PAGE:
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Whoopi Goldberg apologizes for Holocaust comments after saying she didn't want to 'fake apologize'

Whoopi Goldberg took a conversation on Monday's The View about a Tennessee school board banning the Holocaust graphic novel Maus and turned it into a daylong controversy about Judaism, race, and whether Nazis were racist or just evil. "If you're going to do this, then let's be truthful about it," she said. "Because the Holocaust isn't about race," but rather "about man's inhumanity to other man."

Goldberg's co-hosts on The View pointed out that Adolf Hitler and the Nazis explicitly viewed Jewish people as a distinct race they tried to exterminate. "But these are two white groups of people," she said. "You're missing the point. The minute you turn it into race, it goes down this alley. Let's talk about it for what it is. It's how people treat each other." Her comments drew a lot of blowback, and Goldberg had her first chance to respond on Stephen Colbert's The Late Show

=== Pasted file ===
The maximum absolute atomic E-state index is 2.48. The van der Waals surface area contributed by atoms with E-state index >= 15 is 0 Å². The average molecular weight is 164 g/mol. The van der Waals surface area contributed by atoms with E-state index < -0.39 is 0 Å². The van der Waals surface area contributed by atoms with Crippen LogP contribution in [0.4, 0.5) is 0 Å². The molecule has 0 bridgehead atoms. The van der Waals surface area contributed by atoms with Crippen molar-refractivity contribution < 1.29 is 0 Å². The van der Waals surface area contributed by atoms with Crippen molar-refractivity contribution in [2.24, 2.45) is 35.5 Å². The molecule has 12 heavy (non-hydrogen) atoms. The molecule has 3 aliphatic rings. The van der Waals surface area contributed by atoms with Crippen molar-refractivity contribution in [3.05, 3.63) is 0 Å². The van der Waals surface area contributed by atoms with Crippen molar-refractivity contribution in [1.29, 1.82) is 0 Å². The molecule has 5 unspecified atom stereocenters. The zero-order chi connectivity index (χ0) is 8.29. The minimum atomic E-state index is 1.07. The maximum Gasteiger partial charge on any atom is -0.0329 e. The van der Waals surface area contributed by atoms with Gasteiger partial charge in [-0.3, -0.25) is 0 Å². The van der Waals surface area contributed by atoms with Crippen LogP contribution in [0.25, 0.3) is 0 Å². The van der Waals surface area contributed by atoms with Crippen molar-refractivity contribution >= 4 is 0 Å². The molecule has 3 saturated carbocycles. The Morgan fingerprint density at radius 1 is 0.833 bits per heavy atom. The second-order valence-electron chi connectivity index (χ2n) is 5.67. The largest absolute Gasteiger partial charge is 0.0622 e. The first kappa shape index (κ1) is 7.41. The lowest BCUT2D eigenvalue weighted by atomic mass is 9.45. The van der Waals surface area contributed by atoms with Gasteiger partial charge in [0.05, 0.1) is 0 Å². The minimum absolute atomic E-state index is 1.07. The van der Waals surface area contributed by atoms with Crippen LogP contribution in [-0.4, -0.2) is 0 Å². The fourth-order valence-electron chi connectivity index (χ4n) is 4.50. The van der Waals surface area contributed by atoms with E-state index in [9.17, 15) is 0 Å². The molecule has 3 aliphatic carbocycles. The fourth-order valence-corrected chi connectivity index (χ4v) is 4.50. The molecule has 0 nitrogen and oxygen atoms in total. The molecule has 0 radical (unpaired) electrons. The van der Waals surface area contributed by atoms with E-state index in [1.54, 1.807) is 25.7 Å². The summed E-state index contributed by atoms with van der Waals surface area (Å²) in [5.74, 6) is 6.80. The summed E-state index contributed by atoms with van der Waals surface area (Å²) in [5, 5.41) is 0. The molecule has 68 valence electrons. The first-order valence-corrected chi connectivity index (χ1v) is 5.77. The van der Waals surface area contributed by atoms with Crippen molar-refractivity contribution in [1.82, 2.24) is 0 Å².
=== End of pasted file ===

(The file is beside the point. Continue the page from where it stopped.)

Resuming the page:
Goldberg told Colbert she did not mean to make people so angry. "As a Black person, I think of race as being something that I can see. So I see you, and I know what race you are," she told Colbert. "But people were very angry, and they said, 'No, no, we are a race.' And I understand, I understand. I felt differently, I respect everything that everyone is saying to me, and, you know, I don't want to fake-apologize."

Colbert suggested that while Americans think about race as based on skin color, the Nazis used different criteria. But that's the thing, Goldberg said. "The Nazis lied. It wasn't. They had issues with ethnicity, not with race, because most of the Nazis were white people, and most of the people they were attacking were white people." She added that "you can't tell who's Jewish, you don't know. It's not something that people say, 'Oh, that person is Jewish,' or 'this person is Jewish.' And so that's what I was trying to explain."

Goldberg added that she "did a lot of harm, I guess, to myself," and asked people to stop writing her angry responses. "I know how you feel," Goldberg said. "I get it, and I'm going to take your word for it and never bring it up again."

On Monday night, Goldberg issued a full apology, saying the Holocaust was about both race and man's inhumanity to man.